Making the case for QI

Undertaking quality improvement projects is more difficult than ever, but certain strategies can help ensure success.


Undertaking quality improvement (QI) projects in the hospital is more difficult than ever, but certain strategies can help ensure one's project is not only approved but successful, according to speakers at a session on “The Business Case for QI” at Hospital Medicine 2011.

“The current state of QI is very reactive and compliance-oriented. We do what we have to do and what is mandated, and we can barely keep up with that,” said Janet Nagamine, ACP Member, a hospitalist at Kaiser Permanente in Santa Clara, Calif.

Unexpected allies for quality improvement projects can be found in departments like nutrition services Photo by Thinkstock
Unexpected allies for quality improvement projects can be found in departments like nutrition services. Photo by Thinkstock.

As such, it's important to be focused when undertaking a QI project, she said. At the outset, one should consider these key questions: What are the problems and gaps in quality at my facility, and what can we do about it? Who cares most about the problem(s) among stakeholders? How can we fix the problem(s)? Why should we fix the problem(s)—i.e., how will the fix(es) help the organization, department and/or patients?

After these questions have been considered, and one has narrowed down the problem to be addressed, it's time to think more strategically about getting buy-in from key stakeholders. The first step is to make sure the project one wants to work on is on the radar of senior leaders. Know the organization's strategic priorities for the year, and think about whether the potential project is related to them, Dr. Nagamine said.

“If your project doesn't fit into these priorities, frame the problem or tweak it so that it is related to something higher on their radar,” Dr. Nagamine said. “Everyone cares about patient satisfaction, so how can you frame the project in that way?”

After the problem has been framed in the most compelling light, focus on building a convincing case for tackling it, she said. First obtain data that quantify the frequency or magnitude of the problem. The hospital's risk management, quality and finance departments can be useful in acquiring hard facts Published literature can also provide more information on costs, she said. “You might find in the literature that, for example, adverse drug events in hospitals occur, on average, in one-fifth of patients, cost an average of $2,600 per case, and result in an increased length of stay of 1.5 days,” Dr. Nagamine said. “The finance department might then help with specific data at your hospital.”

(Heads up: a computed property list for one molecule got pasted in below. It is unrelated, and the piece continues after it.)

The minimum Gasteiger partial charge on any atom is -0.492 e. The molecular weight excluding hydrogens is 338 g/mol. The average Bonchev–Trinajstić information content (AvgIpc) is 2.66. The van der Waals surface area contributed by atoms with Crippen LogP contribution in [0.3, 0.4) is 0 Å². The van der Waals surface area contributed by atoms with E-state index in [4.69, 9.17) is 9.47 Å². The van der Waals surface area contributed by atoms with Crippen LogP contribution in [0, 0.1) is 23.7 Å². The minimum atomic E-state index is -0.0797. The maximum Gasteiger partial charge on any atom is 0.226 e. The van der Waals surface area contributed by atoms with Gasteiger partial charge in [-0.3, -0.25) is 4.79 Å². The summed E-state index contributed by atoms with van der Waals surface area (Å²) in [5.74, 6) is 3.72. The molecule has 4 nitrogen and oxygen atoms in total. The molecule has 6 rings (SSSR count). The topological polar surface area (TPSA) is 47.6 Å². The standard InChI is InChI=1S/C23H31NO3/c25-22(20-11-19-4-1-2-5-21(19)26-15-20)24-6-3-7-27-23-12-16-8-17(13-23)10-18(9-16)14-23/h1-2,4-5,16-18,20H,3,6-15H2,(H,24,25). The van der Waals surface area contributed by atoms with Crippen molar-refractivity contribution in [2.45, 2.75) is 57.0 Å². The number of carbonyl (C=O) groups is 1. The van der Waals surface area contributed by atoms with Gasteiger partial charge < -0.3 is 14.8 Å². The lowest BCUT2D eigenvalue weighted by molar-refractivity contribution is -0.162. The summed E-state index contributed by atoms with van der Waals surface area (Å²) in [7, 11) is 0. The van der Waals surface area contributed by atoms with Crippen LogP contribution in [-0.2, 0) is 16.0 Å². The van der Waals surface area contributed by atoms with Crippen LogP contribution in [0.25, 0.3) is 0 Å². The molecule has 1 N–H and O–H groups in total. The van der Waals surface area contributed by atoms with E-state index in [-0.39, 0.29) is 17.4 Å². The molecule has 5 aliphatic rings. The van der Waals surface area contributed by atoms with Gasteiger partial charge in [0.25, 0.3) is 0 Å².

The next step is to speak with the stakeholders who have a key interest in fixing the problem. Find out how they would frame the problem and what they'd like to see happen, and whether they would be willing to devote a staff person to help. Include the service line, quality and risk departments, nursing and pharmacy staff, patients, and other less obvious departments.

“You can find unexpected staff allies in departments like housekeeping, which is key for throughput, or nutrition services, which is key for glycemic control,” Dr. Nagamine said.

Next, identify mutual goals and outcomes for the project, to determine the collective organizational gain. Factors include direct money saved; effects on staff time, inefficiency and duplication of efforts, and how that influences costs; and effects on throughput, staff turnover, patient satisfaction and hospital reputation, all of which can be translated into dollars, Dr. Nagamine said.

When determining the return on investment for the project, consider both “hard” and “soft” costs and savings, advised co-presenter Lakshmi Halasyamani, ACP Member, a hospitalist at St. Joseph Mercy Hospital in Ann Arbor, Mich.

“In terms of hard dollars, are there potential savings in fixed costs like heating and carpet maintenance, or variable costs associated with factors like length of stay, medications, tests ordered and bed capacity?” Dr. Halasyamani said. “Soft dollars refer to care improvement...in things like patient and employee satisfaction, and hospital ratings.”

The final step, of course, is to draft and present the project proposal in a way that convinces the C suite of the need to improve something, and the expected return. In a nutshell, the proposal should include the background or context of the problem; a statement of the problem, including a quantification; the proposed solution, including a description of the partners involved, the intervention, the pilot unit, the time period, and how the project will be undertaken; and the desired outcomes, using metrics and dollar amounts, Dr. Nagamine said.

Don't make your analysis of the financial aspects too intricate or detailed, though, warned Dr. Halasyamani. “The folks you are trying to convince are concerned about money, but you should get to a certain sum [of savings] and stop there. Don't make it too complicated or their eyes will glaze over.”

Once there is agreement to move forward, make sure there is also agreement on what your role will be, the resources to be committed, and the timeframe, she said.

“Don't accept a project without a management partner to help create action plans, follow up on them, and keep everyone on task,” Dr. Nagamine said. “Make sure you don't get stuck doing all the work between 10 p.m. and 2 a.m.!”